The satisfaction that mobile phones can provide is highly dependent on their autonomy. Three factors can be easily identified which have a strong influence on autonomy: the power consumption of the mobile phone, the intensity of the electromagnetic field near the mobile and the battery capacity. The first of these factors is addressed and low consumption architecture for mobile phones is presented in this article.

During the past five years, the algorithms used to manage power resources have been improved. At the same time, the power supply to the main circuits has decreased from 7 to 3 V for the same current. Mobile battery packs were also improved.1 Currently, mobiles have an autonomy of about one week in the standby mode versus three days in 1995 and approximately five hours in the communication mode versus two hours in 1995.

A mobile phone has rather high power consumption when in the communication mode. Much research is being conducted to improve the efficiency of the radio frequency power amplifier. New transistors on recently developed substrates, combined with new amplifier designs, give promising results for the future.1 However, most of the time the power amplifier is in an idle mode. In this case, only the receiver draws power from the battery. Therefore, a significant reduction of power consumption in the receiver produces a strong increase of the autonomy of the mobile itself.

In a radio frequency receiver, the first stage shifts the modulated high frequency signal to a lower one. The second stage controls the digital demodulation of the baseband signal produced by the first stage. The reduction in power consumption of the digital stage follows the general reduction of digital circuits. The analog stage requires a more specific effort to reduce its power consumption. Today, the autonomy observed in mobile phones shows a consumption of 200 to 250 mW for the analog part of the receiver (if active five percent of the time). In the last five years, the challenge was to develop a radio frequency front-end design that was simultaneously usable in two bands - 900 MHz and 1.8 GHz. All the circuits developed are integrated circuits for heterodyne or superheterodyne receivers.2,3 Some recent studies have tested new technologies, such as silicon BiCMOS technology4 or unused receiver designs, but have always been based on integrated circuits.5 Changing the receiver structure as well as its circuit has been chosen to improve mobile phone autonomy.

To reduce the power consumption, the currents and voltages supplied to all the various circuits must be as low as possible. The characteristics of each active component and the links between the various receiver circuits must be optimized. This is made possible by developing microwave monolithic integrated circuits or by designing hybrid circuits. To quickly develop a prototype of a low cost receiver with very low consumption, the second solution was used. Indeed, this solution gives complete freedom in the design of the circuit and in the choice of the active components, and makes it possible to evaluate, in real situations, the performance of the chosen solution. Due to the high frequency of the signal to be received (1.89 GHz), it is possible to develop particular designs of hybrid circuits with microstrip elements in place of lumped components for mixers, amplifiers, etc.

Although the concept of such combined applications of hybrid structures and microstrips is difficult, their implementation in real circuits and their manufacture is quite easy. One drawback of such an approach is the relatively large dimension of the resulting receiver. This approach has been implemented by developing a receiver operating on the DCS 1800 standard6 for mobile telecommunications that has a specific architecture. In order to validate the design, a prototype was built using an epoxy substrate in spite of the fact that such a substrate is not optimized to reduce the dimensions of the receiver.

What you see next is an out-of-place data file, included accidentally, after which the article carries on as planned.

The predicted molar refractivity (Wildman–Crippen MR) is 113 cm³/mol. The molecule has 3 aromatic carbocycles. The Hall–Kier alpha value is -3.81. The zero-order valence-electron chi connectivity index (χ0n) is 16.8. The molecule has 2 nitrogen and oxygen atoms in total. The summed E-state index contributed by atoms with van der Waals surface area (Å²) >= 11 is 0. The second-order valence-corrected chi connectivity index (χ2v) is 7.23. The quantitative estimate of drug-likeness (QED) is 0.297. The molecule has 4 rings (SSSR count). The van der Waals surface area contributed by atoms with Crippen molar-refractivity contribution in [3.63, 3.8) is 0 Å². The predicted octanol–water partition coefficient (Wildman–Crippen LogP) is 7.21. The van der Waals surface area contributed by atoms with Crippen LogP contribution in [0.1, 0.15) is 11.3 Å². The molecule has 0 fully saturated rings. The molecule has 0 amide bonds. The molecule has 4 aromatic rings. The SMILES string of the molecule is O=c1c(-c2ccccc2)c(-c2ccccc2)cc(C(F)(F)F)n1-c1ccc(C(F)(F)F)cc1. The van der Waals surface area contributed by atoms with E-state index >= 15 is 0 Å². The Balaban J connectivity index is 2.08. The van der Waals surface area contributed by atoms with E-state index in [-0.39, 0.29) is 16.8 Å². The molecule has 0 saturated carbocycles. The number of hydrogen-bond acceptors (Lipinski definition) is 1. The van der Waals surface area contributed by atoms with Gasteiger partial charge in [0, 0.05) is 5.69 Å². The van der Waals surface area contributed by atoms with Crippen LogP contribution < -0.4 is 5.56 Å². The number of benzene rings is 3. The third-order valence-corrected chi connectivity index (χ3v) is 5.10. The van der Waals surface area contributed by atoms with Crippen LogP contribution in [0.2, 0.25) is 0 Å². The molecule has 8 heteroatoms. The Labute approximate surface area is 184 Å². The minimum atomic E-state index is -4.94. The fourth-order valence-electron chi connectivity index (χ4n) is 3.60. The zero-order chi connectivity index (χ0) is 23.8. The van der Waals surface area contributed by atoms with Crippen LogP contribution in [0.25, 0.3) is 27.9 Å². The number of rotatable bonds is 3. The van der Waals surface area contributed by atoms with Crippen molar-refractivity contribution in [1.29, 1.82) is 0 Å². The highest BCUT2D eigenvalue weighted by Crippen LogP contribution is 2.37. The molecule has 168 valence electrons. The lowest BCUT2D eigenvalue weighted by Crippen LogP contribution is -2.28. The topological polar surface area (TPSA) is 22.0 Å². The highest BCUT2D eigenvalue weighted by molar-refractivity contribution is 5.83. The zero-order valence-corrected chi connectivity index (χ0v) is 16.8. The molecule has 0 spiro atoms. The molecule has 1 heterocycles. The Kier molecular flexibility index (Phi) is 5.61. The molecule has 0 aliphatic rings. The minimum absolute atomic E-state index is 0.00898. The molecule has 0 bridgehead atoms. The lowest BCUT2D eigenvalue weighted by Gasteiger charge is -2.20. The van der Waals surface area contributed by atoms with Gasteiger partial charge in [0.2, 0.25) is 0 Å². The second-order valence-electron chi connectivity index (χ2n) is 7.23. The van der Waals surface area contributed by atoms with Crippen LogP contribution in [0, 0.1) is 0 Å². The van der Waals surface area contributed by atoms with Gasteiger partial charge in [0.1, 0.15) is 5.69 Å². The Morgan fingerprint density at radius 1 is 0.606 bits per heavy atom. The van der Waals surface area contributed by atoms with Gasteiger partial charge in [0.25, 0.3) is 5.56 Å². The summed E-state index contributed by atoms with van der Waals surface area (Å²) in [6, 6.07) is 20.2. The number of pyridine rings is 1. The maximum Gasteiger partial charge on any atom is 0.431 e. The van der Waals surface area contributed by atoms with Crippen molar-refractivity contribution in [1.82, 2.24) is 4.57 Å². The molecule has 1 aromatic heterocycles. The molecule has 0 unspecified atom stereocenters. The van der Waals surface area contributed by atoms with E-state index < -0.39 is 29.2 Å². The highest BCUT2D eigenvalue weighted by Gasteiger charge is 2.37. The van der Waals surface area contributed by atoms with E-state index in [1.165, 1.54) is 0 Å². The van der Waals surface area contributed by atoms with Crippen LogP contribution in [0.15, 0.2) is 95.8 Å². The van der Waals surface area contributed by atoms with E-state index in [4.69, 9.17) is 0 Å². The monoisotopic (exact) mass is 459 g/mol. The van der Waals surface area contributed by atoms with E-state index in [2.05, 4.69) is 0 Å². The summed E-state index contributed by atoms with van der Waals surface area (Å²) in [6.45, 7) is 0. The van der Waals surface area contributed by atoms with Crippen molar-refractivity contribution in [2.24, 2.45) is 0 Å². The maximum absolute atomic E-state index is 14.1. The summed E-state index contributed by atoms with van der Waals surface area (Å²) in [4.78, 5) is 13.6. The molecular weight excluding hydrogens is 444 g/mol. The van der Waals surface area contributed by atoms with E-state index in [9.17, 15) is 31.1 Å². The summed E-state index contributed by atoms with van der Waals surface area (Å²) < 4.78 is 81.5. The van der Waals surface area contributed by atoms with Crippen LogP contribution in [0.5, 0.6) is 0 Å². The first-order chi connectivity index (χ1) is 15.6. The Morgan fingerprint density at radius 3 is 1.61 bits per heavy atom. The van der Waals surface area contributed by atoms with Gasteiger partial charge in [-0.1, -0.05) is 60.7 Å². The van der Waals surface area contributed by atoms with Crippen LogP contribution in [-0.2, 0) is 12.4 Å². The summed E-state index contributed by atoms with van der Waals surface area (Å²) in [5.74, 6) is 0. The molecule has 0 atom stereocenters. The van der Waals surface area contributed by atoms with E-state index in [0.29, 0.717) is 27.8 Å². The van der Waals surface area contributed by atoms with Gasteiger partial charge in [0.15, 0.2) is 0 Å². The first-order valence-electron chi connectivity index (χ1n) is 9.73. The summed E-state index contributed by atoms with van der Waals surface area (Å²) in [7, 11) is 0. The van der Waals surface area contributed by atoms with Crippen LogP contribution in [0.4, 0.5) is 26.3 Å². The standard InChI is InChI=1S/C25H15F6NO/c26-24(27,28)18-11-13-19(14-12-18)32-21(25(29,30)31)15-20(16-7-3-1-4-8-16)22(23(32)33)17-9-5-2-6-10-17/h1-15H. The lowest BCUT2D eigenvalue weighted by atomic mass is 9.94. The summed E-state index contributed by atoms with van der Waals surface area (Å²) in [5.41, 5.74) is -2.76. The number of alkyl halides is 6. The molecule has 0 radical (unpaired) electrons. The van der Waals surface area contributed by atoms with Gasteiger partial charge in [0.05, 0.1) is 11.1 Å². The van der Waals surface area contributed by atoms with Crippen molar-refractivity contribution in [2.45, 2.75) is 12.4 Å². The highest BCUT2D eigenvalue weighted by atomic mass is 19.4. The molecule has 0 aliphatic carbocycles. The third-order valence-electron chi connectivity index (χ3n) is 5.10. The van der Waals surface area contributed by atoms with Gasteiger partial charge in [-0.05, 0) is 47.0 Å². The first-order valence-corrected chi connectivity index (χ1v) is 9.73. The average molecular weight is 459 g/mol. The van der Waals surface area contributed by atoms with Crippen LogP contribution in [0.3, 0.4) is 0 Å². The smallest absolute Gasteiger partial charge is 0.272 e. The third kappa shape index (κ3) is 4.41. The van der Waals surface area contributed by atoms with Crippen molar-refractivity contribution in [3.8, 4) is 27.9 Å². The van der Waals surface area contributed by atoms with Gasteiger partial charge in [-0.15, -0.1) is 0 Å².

Choice of Receiver Design

The modulation used in a DCS 1800 compatible receiver is a gaussian minimum shift keying (GMSK) modulation, and the sensitivity required by this standard6 implies a very efficient technique of demodulation. The GMSK modulation comes from the minimum shift keying modulation (MSK).

GMSK Modulation

The bit di [0,1] to be transmitted is encoded using first a differential code and then a transition code. The new information i [-1,1] is transposed as a continuous variation of the phase of the carrier. To obtain the GMSK modulation, the i data are filtered. The Gaussian filter improves the spectral efficiency, but it creates inter-symbol interferences (ISI) that do not exist with the MSK modulation.7

According to DCS 1800 standard,6 the phase of the carrier is defined by Equation 1:

In Equation 1,

is the modulation factor. The elementary frequency variation g(t) results from a convolution between the rectangle function rect(t) that defines the digital pattern and the unit pulse response of the Gaussian filter h(t)

The DCS 1800 standard defines:



The variation of the phase during a bit time is

Due to the similitude of the pattern-averaged phase transition trajectory between the MSK modulation and the GMSK modulation, it is reasonable to use MSK results to estimate the bit error rate (BER) of the GMSK modulation.9

Assuming that similitude, the GMSK modulation can be demodulated as a two staggered quadrature modulated binary phase shift keying (PSK) signal,7,8,9 or as a differential phase modulation (DPSK),8,10 or as a frequency modulation.8 Results in the literature make it possible to classify the demodulation techniques according to their BER (Figure 1 ). The coherent demodulation with an I/Q demodulator is the best demodulation. For this reason, the present work has been carried out with such a demodulation for the DCS 1800 standard.

Zero-IF Approach

Three types of circuit can be considered for the I/Q demodulator11: a superheterodyne receiver with a digital separation of the I and Q signals, a superheterodyne receiver with two analog outputs for the I and Q signals, and a zero-IF receiver with two analog outputs for the I and Q signals. These receivers use one or two frequency translations to shift the modulated high frequency signal received at the antenna to a lower frequency compatible with the circuitry used for the demodulation and digital processing. For the three architectures, the different circuit blocks are defined as: